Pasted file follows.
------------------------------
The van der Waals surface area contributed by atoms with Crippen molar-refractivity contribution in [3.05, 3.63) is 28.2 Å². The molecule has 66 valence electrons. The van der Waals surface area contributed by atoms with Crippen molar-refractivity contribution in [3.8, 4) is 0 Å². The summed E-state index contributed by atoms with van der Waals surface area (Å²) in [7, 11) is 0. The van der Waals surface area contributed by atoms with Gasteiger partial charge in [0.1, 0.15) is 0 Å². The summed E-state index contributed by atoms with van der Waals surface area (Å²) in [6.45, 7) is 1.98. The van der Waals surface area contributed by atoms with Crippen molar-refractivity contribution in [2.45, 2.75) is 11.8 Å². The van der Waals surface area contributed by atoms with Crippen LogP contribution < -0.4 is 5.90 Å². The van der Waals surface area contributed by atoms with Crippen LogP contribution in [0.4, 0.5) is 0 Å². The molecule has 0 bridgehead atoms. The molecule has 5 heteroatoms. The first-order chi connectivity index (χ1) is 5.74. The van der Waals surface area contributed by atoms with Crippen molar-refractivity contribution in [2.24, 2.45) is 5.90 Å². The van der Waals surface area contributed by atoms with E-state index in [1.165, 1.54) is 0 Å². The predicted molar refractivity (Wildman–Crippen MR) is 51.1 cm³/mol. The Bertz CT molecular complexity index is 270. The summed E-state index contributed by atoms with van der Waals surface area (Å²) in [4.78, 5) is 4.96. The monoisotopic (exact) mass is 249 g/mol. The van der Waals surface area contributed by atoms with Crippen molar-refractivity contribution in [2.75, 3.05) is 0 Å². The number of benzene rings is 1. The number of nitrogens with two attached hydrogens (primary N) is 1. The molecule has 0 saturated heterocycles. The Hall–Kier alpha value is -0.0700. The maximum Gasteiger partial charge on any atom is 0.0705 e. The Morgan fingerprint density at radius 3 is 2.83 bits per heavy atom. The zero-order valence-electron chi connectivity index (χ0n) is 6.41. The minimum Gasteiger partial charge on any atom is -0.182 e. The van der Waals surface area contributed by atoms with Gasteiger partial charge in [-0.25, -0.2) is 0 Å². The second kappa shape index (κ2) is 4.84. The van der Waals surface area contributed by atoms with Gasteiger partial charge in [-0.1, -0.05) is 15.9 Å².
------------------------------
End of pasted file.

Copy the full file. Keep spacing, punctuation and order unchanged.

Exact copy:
The van der Waals surface area contributed by atoms with Crippen molar-refractivity contribution in [3.05, 3.63) is 28.2 Å². The molecule has 66 valence electrons. The van der Waals surface area contributed by atoms with Crippen molar-refractivity contribution in [3.8, 4) is 0 Å². The summed E-state index contributed by atoms with van der Waals surface area (Å²) in [7, 11) is 0. The van der Waals surface area contributed by atoms with Gasteiger partial charge in [0.1, 0.15) is 0 Å². The summed E-state index contributed by atoms with van der Waals surface area (Å²) in [6.45, 7) is 1.98. The van der Waals surface area contributed by atoms with Crippen molar-refractivity contribution in [2.45, 2.75) is 11.8 Å². The van der Waals surface area contributed by atoms with Crippen LogP contribution < -0.4 is 5.90 Å². The van der Waals surface area contributed by atoms with Crippen LogP contribution in [0.4, 0.5) is 0 Å². The molecule has 0 bridgehead atoms. The molecule has 5 heteroatoms. The first-order chi connectivity index (χ1) is 5.74. The van der Waals surface area contributed by atoms with Crippen molar-refractivity contribution in [2.24, 2.45) is 5.90 Å². The van der Waals surface area contributed by atoms with E-state index in [1.165, 1.54) is 0 Å². The predicted molar refractivity (Wildman–Crippen MR) is 51.1 cm³/mol. The Bertz CT molecular complexity index is 270. The summed E-state index contributed by atoms with van der Waals surface area (Å²) in [4.78, 5) is 4.96. The monoisotopic (exact) mass is 249 g/mol. The van der Waals surface area contributed by atoms with Crippen molar-refractivity contribution in [2.75, 3.05) is 0 Å². The number of benzene rings is 1. The number of nitrogens with two attached hydrogens (primary N) is 1. The molecule has 0 saturated heterocycles. The Hall–Kier alpha value is -0.0700. The maximum Gasteiger partial charge on any atom is 0.0705 e. The Morgan fingerprint density at radius 3 is 2.83 bits per heavy atom. The zero-order valence-electron chi connectivity index (χ0n) is 6.41. The minimum Gasteiger partial charge on any atom is -0.182 e. The van der Waals surface area contributed by atoms with Gasteiger partial charge in [-0.25, -0.2) is 0 Å². The second kappa shape index (κ2) is 4.84. The van der Waals surface area contributed by atoms with Gasteiger partial charge in [-0.1, -0.05) is 15.9 Å².